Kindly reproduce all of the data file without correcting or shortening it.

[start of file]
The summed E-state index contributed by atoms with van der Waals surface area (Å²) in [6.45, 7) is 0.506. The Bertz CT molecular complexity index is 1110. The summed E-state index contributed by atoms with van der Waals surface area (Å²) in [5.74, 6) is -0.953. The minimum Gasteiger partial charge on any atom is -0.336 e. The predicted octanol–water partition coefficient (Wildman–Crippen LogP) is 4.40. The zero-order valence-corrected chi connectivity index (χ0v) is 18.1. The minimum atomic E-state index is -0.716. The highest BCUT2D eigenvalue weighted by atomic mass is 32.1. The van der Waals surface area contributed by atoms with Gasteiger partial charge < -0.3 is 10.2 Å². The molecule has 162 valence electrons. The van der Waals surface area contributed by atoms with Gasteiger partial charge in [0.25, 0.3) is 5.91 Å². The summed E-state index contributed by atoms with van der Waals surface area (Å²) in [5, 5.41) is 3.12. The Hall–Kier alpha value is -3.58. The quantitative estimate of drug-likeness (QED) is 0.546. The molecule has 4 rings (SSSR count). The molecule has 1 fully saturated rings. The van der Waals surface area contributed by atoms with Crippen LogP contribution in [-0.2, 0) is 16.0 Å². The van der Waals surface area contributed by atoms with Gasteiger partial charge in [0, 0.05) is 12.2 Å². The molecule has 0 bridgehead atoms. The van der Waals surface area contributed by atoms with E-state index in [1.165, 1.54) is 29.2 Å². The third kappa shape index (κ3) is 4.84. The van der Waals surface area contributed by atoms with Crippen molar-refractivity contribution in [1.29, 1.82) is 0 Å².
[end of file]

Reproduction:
The summed E-state index contributed by atoms with van der Waals surface area (Å²) in [6.45, 7) is 0.506. The Bertz CT molecular complexity index is 1110. The summed E-state index contributed by atoms with van der Waals surface area (Å²) in [5.74, 6) is -0.953. The minimum Gasteiger partial charge on any atom is -0.336 e. The predicted octanol–water partition coefficient (Wildman–Crippen LogP) is 4.40. The zero-order valence-corrected chi connectivity index (χ0v) is 18.1. The minimum atomic E-state index is -0.716. The highest BCUT2D eigenvalue weighted by atomic mass is 32.1. The van der Waals surface area contributed by atoms with Gasteiger partial charge < -0.3 is 10.2 Å². The molecule has 162 valence electrons. The van der Waals surface area contributed by atoms with Gasteiger partial charge in [0.25, 0.3) is 5.91 Å². The summed E-state index contributed by atoms with van der Waals surface area (Å²) in [5, 5.41) is 3.12. The Hall–Kier alpha value is -3.58. The quantitative estimate of drug-likeness (QED) is 0.546. The molecule has 4 rings (SSSR count). The molecule has 1 fully saturated rings. The van der Waals surface area contributed by atoms with Crippen LogP contribution in [-0.2, 0) is 16.0 Å². The van der Waals surface area contributed by atoms with Gasteiger partial charge in [0, 0.05) is 12.2 Å². The molecule has 0 bridgehead atoms. The van der Waals surface area contributed by atoms with E-state index in [1.165, 1.54) is 29.2 Å². The third kappa shape index (κ3) is 4.84. The van der Waals surface area contributed by atoms with Crippen molar-refractivity contribution in [1.29, 1.82) is 0 Å².